Generic drug ruling leaves out consumers

Even Clarence Thomas, the Supreme Court justice who wrote the majority opinion saying that makers of generic drugs don’t have to warn patients about newly discovered dangers, agreed that the idea made little sense. How is it that the maker of a brand-name pharmaceutical has to provide information about potential side effects but the companies that produce identical drugs don’t? If this is the price the public is expected to pay for cheaper drugs, it’s far too high.

In a 5-4 decision issued last week, the court rejected lawsuits by two women who suffered serious side effects from generic versions of a medication used for stomach ailments. The women claimed that state law in Minnesota and Louisiana required all drug manufacturers to update their warning labels when they have new information about potential dangers. But the court noted that federal law put the generic drug makers into a bind by requiring such medications to carry the exact same warning labels as their brand-name equivalents. Brand-name drug makers are held responsible for giving consumers updated warnings, but what happens when a generic manufacturer discovers new problems with the same medication?

The court rightly said that when federal and state laws conflict, the former takes precedence. And it would indeed be strange and confusing for identical drugs to carry different warnings. But there was nothing to keep the makers of these generic drugs from bringing key consumer safety information to the U.S. Food and Drug Administration, or from contacting the brand-name maker to suggest a label change, both of which they failed to do.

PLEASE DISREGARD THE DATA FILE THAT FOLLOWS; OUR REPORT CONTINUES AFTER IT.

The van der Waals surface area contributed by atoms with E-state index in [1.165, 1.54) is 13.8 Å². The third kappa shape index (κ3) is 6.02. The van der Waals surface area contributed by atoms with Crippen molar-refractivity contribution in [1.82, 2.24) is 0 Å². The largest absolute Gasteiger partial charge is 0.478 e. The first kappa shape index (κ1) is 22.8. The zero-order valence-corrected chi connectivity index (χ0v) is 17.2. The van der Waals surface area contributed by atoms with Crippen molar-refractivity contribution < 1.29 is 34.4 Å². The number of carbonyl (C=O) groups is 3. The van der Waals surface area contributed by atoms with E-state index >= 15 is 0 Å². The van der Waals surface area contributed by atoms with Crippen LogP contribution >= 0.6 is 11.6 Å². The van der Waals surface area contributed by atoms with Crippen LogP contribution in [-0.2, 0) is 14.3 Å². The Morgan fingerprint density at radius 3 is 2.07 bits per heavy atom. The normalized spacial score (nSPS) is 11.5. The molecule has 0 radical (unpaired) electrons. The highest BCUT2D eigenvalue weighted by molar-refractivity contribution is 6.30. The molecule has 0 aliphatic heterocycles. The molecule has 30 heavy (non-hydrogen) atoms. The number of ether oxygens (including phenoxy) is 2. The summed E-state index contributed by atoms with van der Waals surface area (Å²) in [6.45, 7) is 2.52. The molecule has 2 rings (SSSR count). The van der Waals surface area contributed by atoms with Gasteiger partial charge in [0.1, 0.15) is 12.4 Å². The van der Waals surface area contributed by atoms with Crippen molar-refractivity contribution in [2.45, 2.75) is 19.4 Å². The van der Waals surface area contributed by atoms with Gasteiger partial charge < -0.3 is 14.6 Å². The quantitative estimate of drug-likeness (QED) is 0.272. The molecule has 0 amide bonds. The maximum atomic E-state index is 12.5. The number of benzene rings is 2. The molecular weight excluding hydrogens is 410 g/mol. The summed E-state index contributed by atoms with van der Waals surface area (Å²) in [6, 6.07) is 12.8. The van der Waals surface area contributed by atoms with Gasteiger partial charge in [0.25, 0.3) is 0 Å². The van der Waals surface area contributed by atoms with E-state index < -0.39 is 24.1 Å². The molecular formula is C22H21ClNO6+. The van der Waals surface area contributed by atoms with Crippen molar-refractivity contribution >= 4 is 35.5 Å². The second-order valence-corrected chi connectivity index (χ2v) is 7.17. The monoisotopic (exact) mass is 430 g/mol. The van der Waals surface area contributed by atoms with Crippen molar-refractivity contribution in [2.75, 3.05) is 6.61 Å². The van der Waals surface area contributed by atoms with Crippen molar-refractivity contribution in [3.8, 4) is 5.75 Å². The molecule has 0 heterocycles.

If the federal rules don’t do enough to protect consumers, manufacturers — of medicine or anything else — have a moral responsibility to protect the public from being harmed by their products. Any drug company that discovers a previously unknown danger from its medications should be required under federal law to report the information quickly to the FDA and recommend a label change; the agency should then require uniform warning labels by all the affected pharmaceutical companies. Generics should not be known as buy-at-your-own-risk drugs.